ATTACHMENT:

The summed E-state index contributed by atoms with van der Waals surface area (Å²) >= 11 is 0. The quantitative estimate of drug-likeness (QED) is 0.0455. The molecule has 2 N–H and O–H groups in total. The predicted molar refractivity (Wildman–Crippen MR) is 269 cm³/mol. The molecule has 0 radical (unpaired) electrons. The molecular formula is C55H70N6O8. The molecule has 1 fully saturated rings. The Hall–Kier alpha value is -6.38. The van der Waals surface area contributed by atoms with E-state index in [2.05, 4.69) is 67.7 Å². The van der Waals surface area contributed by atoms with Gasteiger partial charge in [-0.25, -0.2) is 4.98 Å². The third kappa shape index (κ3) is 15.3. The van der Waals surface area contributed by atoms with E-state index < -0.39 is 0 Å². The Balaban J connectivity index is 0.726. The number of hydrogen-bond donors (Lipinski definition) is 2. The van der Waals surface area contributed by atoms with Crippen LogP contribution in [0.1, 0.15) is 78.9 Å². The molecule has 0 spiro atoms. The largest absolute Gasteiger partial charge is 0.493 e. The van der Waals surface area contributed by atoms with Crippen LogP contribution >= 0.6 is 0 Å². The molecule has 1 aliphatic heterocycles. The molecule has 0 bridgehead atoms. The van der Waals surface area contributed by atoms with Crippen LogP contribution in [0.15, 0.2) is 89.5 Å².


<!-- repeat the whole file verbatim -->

The summed E-state index contributed by atoms with van der Waals surface area (Å²) >= 11 is 0. The quantitative estimate of drug-likeness (QED) is 0.0455. The molecule has 2 N–H and O–H groups in total. The predicted molar refractivity (Wildman–Crippen MR) is 269 cm³/mol. The molecule has 0 radical (unpaired) electrons. The molecular formula is C55H70N6O8. The molecule has 1 fully saturated rings. The Hall–Kier alpha value is -6.38. The van der Waals surface area contributed by atoms with E-state index in [2.05, 4.69) is 67.7 Å². The van der Waals surface area contributed by atoms with Gasteiger partial charge in [-0.25, -0.2) is 4.98 Å². The third kappa shape index (κ3) is 15.3. The van der Waals surface area contributed by atoms with E-state index < -0.39 is 0 Å². The Balaban J connectivity index is 0.726. The number of hydrogen-bond donors (Lipinski definition) is 2. The van der Waals surface area contributed by atoms with Crippen LogP contribution in [0.1, 0.15) is 78.9 Å². The molecule has 0 spiro atoms. The largest absolute Gasteiger partial charge is 0.493 e. The van der Waals surface area contributed by atoms with Crippen LogP contribution >= 0.6 is 0 Å². The molecule has 1 aliphatic heterocycles. The molecule has 0 bridgehead atoms. The van der Waals surface area contributed by atoms with Crippen LogP contribution in [0.15, 0.2) is 89.5 Å².